Escaping through Manipulation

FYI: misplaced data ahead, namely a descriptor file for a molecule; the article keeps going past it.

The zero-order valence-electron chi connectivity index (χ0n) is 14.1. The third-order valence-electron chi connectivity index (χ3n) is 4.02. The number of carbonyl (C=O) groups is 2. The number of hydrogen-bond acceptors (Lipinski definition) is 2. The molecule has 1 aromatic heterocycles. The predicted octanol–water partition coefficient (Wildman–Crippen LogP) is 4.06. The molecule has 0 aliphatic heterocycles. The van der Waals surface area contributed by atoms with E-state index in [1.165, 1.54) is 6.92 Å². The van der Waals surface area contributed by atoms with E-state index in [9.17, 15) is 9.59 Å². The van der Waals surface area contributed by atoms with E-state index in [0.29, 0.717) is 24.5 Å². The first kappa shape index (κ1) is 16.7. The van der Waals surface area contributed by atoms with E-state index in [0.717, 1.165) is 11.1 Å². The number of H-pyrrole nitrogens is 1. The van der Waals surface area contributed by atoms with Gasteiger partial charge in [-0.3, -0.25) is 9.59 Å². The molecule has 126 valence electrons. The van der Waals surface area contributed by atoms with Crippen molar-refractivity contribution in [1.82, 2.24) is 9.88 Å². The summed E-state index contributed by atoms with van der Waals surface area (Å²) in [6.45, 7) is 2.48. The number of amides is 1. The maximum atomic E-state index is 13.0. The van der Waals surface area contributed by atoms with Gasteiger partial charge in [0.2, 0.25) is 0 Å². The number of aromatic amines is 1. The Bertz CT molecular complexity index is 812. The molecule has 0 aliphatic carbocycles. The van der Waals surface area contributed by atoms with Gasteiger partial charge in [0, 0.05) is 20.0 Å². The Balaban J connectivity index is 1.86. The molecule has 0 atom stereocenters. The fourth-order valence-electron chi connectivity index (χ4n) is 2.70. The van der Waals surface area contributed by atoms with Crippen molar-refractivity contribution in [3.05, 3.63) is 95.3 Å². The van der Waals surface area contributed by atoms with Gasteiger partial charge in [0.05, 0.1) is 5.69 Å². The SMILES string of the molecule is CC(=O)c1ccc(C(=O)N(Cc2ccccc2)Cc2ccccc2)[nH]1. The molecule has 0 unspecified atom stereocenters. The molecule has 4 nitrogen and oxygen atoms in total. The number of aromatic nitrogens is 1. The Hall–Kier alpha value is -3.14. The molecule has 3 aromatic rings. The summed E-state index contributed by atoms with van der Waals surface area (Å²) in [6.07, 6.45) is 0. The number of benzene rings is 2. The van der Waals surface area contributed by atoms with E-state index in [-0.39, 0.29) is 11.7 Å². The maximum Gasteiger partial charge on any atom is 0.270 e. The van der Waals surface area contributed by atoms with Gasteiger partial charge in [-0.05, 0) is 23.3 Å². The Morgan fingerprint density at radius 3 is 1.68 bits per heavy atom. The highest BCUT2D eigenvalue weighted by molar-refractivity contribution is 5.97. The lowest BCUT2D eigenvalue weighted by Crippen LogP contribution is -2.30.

In Henrik Ibsen’s acclaimed play Hedda Gabler, the main female character, Hedda Gabler, is a modern woman striving to attain her desires through manipulation. She persistently endeavors to create a world that matches her masculine character by exploiting the people around her. Gabler also accomplishes her task by p a character’s will, giving her subtle and deceptive control. Through Gabler’s exceptional skills as a manipulator, the play scrutinizes the feminine role and what defines a woman. Through manipulation, Gabler discovers joy and a sense of power not often felt by women during her time. She takes advantage of her ability by constantly interfering in the lives of other characters, easily shaping their wills to meet her desires. Gabler admits this in her conversation with Mrs. Elvsted in Act 3. Mrs. Elvsted states, “You have some hidden motive in this, Hedda!” to which Gabler replies, “Yes, I have. I want for once in my life to have power to mould a human destiny”. Gabler is able to do so because she is surrounded by individuals who function solely on the basis of society’s values, rendering their actions predictable. Gabler refers to individuals that she can manipulate as “specialists”, saying to Judge Brack in Act One, “Tesman is–a specialist, my dear Judge.” Judge Brack assumes that Gabler means Tesman is a specialist of his subject. Yer her definition also implies the narrow vision on life and living that often comes along with specializing in just one thing. This broader definition of a specialist is confirmed later when Gabler reveals to Judge Brack that he too is a specialist. By manipulating “specialists” and setting herself apart from them, Gabler creates her own world that runs parallel to the puppet stage of society. She is able to temporarily escape the social norms that she considers others to be trapped in. A primary social norm that Gabler refuses to conform to is the traditional role of a submissive wife. In a sense, subjecting herself to the role of a wife and mother is the ultimate sign of failure to Gabler. Thus, when many try to gain knowledge about her role as a wife or potential mother, Gabler quickly dismisses the topic. For example, when Brack questions her about motherhood in Act 1, Gabler responds, “Be quiet! Nothing of that sort will ever happen!”. When questioned again by Judge Brack about her prospective parental role, Gabler replies, “I have no turn for anything of the sort, Judge Brack. No responsibilities for me!” Gabler especially feels the pressures of conforming to a feminine role with Aunt Tesman, who questions her about her weight and her stomach, almost hinting about the potential for children. In reality, Gabler defies the definition of a conventional woman. She is not at all submissive; she manipulates people, especially men, for her own power; she absolutely refuses to take on the role of a wife and mother or even address it. The reason behind her defiance is that in Gabler’s mind, submitting to the role of society is to submit to the role of a wife and mother–and to submit to the role of a wife and mother is to lose power and freedom to pursue one’s own interests. Throughout the play, Gabler repeatedly rebels against most aspects of being traditionally “feminine.” In the beginning of the play, Aunt Tesman comes over to check up on the married couple. Despite her new aunt’s kindness towards her, Gabler dislikes Aunt Tesman because Aunt Tesman reminds her that she is married and expected to soon bear a child. Gabler dislikes the idea of being pregnant. Thus, so as not to dwell on it any further, she makes a nasty comment about Aunt Tesman’s new hat. However, Aunt Tesman does not leave and the threatening subject of potential children arises, like Gabler feared it would. The conflict arises when Tesman says in Act 1, “Yes, but have you noticed what splendid condition she is in? How she has filled out on the journey?” His insinuation of his wife’s pregnancy is quickly dissolved when his aunt replies, “Oh, do be quiet—!”. However, Aunt Tesman picks the matter up further by clarifying Tesman’s statement with a question, “Filled out?”. The conversation serves as a reminder to Gabler of her forthcoming doom. Hence, she dislikes Tesman and Aunt Tesman for reminding her that pregnancy is what is expected from her as a wife, and not her own choice. Mrs. Elvsted is also the kind of figure disliked by Gabler, because she is the embodiment of all that is considered womanly. This consideration is based on how Gabler interacts with Mrs. Elvsted, which is not at all kindly unless there is something to gain by being kind, another manipulative aspect Gabler utilizes. Even when the two were in school together, Gabler disliked Mrs. Elvsted. As Mrs. Elvstead reminds Gabler in Act 1, “when we met on the stairs you used always to pull my hair”. This utter dislike of Mrs. Elvstead is not only relegated to the past. In Act 3, Gabler muses to Mrs. Elvstead, “I think I must burn your hair off after all.” Thus, Gabler defies the feminine role by defying the individual who is the epitome of this role. She accomplishes this by manipulating Mrs. Elvstead to release information to her in the beginning of the play about Lovborg. Later, when she has no reason to be nice, Gabler treats her harshly. Another example of Gabler’s unwillingness to conform to the feminine role is conveyed through the manipulation of Lovborg and the burning of his manuscript. A prime example of Gabler’s masterful manipulation of Lovburg is in Act 3, when she is able to persuade Lovborg to take her pistol and end his life “beautifully”. Also, while burning the novel towards the end of Act 3, Gabler cries, “Now I am burning your child, Thea!–Burning it, curly-locks! Your child and Eilert Lovborg’s. I am burning–I am burning your child.” The burning of the book as a substitute of a child is Gabler’s way of freeing herself from the chains of child-bearing. She physically refuses to submit to the roles of a mother and wife not only by refusing to be impregnated but by also burning the symbolic figure of a child. Her actions reveal the extremes of what she will do in order to not be caged in by society’s outlook on a female. Her desperation becomes so extreme that Gabler believes her only true escape from the constrictive roles of womanhood is through death. When it is discovered in the final act that Gabler commits suicide, Judge Barack’s closing line is, “Good God!–people don’t do such things”. Thus, Gabler is finally able to escape the roles of femininity by doing the thing that “people don’t do”. In sum, Henrik Ibsen’s “Hedda Gabler” reveals one woman’s persistent effort to fight off the pressures of assuming a traditional feminine role. Through her tactful manipulation of others, the play “Hedda Gabler” serves as a whole to question the social chains of femininity and what makes a woman. Despite Gabler’s efforts to have control over her life and the lives of others as well, she still cannot obtain the true control over her life that she wants. Hence, she shoots herself as the ultimate escape from the social roles of a woman–and in doing so, she manages to break the chains of society from around her.